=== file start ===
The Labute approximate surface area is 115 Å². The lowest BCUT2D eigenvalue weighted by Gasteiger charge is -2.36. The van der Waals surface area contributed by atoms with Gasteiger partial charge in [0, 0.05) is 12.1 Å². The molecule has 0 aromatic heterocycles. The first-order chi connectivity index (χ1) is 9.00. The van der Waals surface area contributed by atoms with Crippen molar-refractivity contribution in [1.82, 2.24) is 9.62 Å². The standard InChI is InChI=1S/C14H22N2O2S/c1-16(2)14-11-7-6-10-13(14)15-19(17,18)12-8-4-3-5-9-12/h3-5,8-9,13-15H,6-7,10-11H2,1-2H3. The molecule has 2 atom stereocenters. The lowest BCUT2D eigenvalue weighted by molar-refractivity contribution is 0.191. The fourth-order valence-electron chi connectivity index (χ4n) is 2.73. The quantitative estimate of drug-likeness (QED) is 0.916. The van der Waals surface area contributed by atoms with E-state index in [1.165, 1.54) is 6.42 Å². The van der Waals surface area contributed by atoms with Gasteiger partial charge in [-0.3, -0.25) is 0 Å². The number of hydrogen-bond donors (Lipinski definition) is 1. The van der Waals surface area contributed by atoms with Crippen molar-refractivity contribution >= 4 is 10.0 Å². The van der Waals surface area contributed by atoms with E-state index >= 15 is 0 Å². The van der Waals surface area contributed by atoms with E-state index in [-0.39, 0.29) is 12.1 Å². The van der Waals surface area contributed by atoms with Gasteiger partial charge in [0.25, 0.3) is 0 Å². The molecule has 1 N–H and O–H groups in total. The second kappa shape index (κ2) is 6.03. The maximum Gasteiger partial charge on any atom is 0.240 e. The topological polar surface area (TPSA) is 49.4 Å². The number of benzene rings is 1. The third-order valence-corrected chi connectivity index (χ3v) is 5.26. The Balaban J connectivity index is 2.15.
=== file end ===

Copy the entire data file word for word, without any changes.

The Labute approximate surface area is 115 Å². The lowest BCUT2D eigenvalue weighted by Gasteiger charge is -2.36. The van der Waals surface area contributed by atoms with Gasteiger partial charge in [0, 0.05) is 12.1 Å². The molecule has 0 aromatic heterocycles. The first-order chi connectivity index (χ1) is 9.00. The van der Waals surface area contributed by atoms with Crippen molar-refractivity contribution in [1.82, 2.24) is 9.62 Å². The standard InChI is InChI=1S/C14H22N2O2S/c1-16(2)14-11-7-6-10-13(14)15-19(17,18)12-8-4-3-5-9-12/h3-5,8-9,13-15H,6-7,10-11H2,1-2H3. The molecule has 2 atom stereocenters. The lowest BCUT2D eigenvalue weighted by molar-refractivity contribution is 0.191. The fourth-order valence-electron chi connectivity index (χ4n) is 2.73. The quantitative estimate of drug-likeness (QED) is 0.916. The van der Waals surface area contributed by atoms with E-state index in [1.165, 1.54) is 6.42 Å². The van der Waals surface area contributed by atoms with Gasteiger partial charge in [-0.3, -0.25) is 0 Å². The number of hydrogen-bond donors (Lipinski definition) is 1. The van der Waals surface area contributed by atoms with Crippen molar-refractivity contribution >= 4 is 10.0 Å². The van der Waals surface area contributed by atoms with E-state index >= 15 is 0 Å². The van der Waals surface area contributed by atoms with E-state index in [-0.39, 0.29) is 12.1 Å². The van der Waals surface area contributed by atoms with Gasteiger partial charge in [0.25, 0.3) is 0 Å². The molecule has 1 N–H and O–H groups in total. The second kappa shape index (κ2) is 6.03. The maximum Gasteiger partial charge on any atom is 0.240 e. The topological polar surface area (TPSA) is 49.4 Å². The number of benzene rings is 1. The third-order valence-corrected chi connectivity index (χ3v) is 5.26. The Balaban J connectivity index is 2.15.